Dr. Joseph Bordogna
Chief Operating Officer
NATIONAL SCIENCE FOUNDATION
Graduate Fellowships Program Review Panelists
February 8, 2001
I'm in that dangerous position of being the only thing
standing between you and dinner, so I intend to be
very brief. I do want to share one short story that
combines levity and learning.
A man is flying in a hot air balloon and realizes he
is lost. He lowers his altitude, spots a woman down
below, and asks, "Excuse me, can you help me? I promised
to return this balloon to its owner, but I don't know
where I am."
The woman below says: "You are in a hot air balloon,
hovering approximately 350 feet above mean sea level
and 30 feet above this field. You are between 40 and
42 degrees north latitude, and between 72 and 74 degrees
"You must be an engineer," says the balloonist.
"I am," replies the woman. "How did you know?"
"Well," says the balloonist, "everything you told me
is technically correct, but I have no idea what to
make of your information, and the fact is I am still
The woman below says: "You must be a manager."
"I am," replies the balloonist, "but how did you know?"
"Well," says the engineer, "you don't know where you
are, or where you are going. You have made a promise
which you have no idea how to keep, and you expect
me to solve your problem. The fact is you are in the
exact same position you were in before we met, but
now it is somehow my fault."
The story has many interpretations and I can tell you
from being both an engineer and a manager, they are
all right and all wrong.
Let me just mention one other item coming out of Washington
today that is generating anything but hot air.
It is a recent report - just barely a week old in fact.
It addresses a somewhat unwieldy topic: National Security
in the 21st Century. It's the work of a
commission led by former Senators Warren Rudman and
I don't normally talk about National Security reports
at settings like this, but this one is different,
and it's different for one reason. It makes five recommendations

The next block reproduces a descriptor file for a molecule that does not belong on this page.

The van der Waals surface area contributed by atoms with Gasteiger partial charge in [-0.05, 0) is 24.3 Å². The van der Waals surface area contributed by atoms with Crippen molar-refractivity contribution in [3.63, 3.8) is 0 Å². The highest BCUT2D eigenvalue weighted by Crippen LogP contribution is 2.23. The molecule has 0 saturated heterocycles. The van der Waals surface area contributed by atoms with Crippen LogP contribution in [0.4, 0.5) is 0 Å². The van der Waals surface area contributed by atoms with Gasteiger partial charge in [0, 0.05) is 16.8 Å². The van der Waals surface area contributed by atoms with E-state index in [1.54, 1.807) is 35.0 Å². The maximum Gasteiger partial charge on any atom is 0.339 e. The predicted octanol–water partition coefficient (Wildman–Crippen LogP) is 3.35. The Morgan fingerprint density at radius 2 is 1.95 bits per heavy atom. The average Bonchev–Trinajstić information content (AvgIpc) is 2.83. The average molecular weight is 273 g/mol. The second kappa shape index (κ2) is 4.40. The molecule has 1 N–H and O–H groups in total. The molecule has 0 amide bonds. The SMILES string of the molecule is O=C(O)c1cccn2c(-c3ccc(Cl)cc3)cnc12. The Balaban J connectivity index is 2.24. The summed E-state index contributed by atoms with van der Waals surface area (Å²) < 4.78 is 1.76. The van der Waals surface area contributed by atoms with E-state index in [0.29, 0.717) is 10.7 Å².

for creating what it calls a new strategic environment
for the US in the next 25 years. The second recommendation
is what's important to all of us. It reads:
"Recapitalizing America's strength in science and education."
The report uses clear and lively language to make its
points. Here's a quote you may have seen in the newspapers:
"Second only to a weapon of mass destruction detonating
in an American City, we can think of nothing more
dangerous than a failure to manage properly science,
technology, and education for the common good over
the next quarter century."
While the opening allusion may be disturbing, the words
are nonetheless inspiring to all of us who have devoted
our careers to advancing science and engineering for
the common good. More and more people are finally
realizing that our work belongs at the top of the
This is truly an amazing time in our nation's history.
We're crafting devices at the nano-scale - three orders
of magnitude smaller than anything ever before fashioned
by human hands. This will give us probes, sensors,
structures, robots - all on the same scale as human
We're taking similar leaps forward in computing power
- leap-frogging several orders of magnitude into the
terascale - enabling us to manage information that
comes by the trillion.
We've got teraflop processors connected by terabit
networks all linked to terabyte storage devices -
and all are solidly grounded on terra firma.
With this capability comes responsibility - and that's
where you come in. To make the most of these new powers,
we need a science and engineering workforce that is
creative, insightful, circumspect in its thinking,
and we need a workforce that reflects the full richness
and diversity of our entire society.
We know this is no easy task, and we've charged you
with helping us identify the young people who possess
these attributes. This calls upon your own powers
of creativity and insight.
We often have to make a special point of reminding
reviewers that NSF has two merit review criteria.
I know you don't need any reminding. We know you know
that intellectual merit and broader impacts must be
viewed as two sides of the same coin.
I know dinner is not getting any hotter. Thank you
again for allowing me to enjoy a few minutes of your
time - and a very special thanks to Oak Ridge and
all of you for your work this week.
I thank you again on behalf of all of NSF - and on
behalf of the entire nation.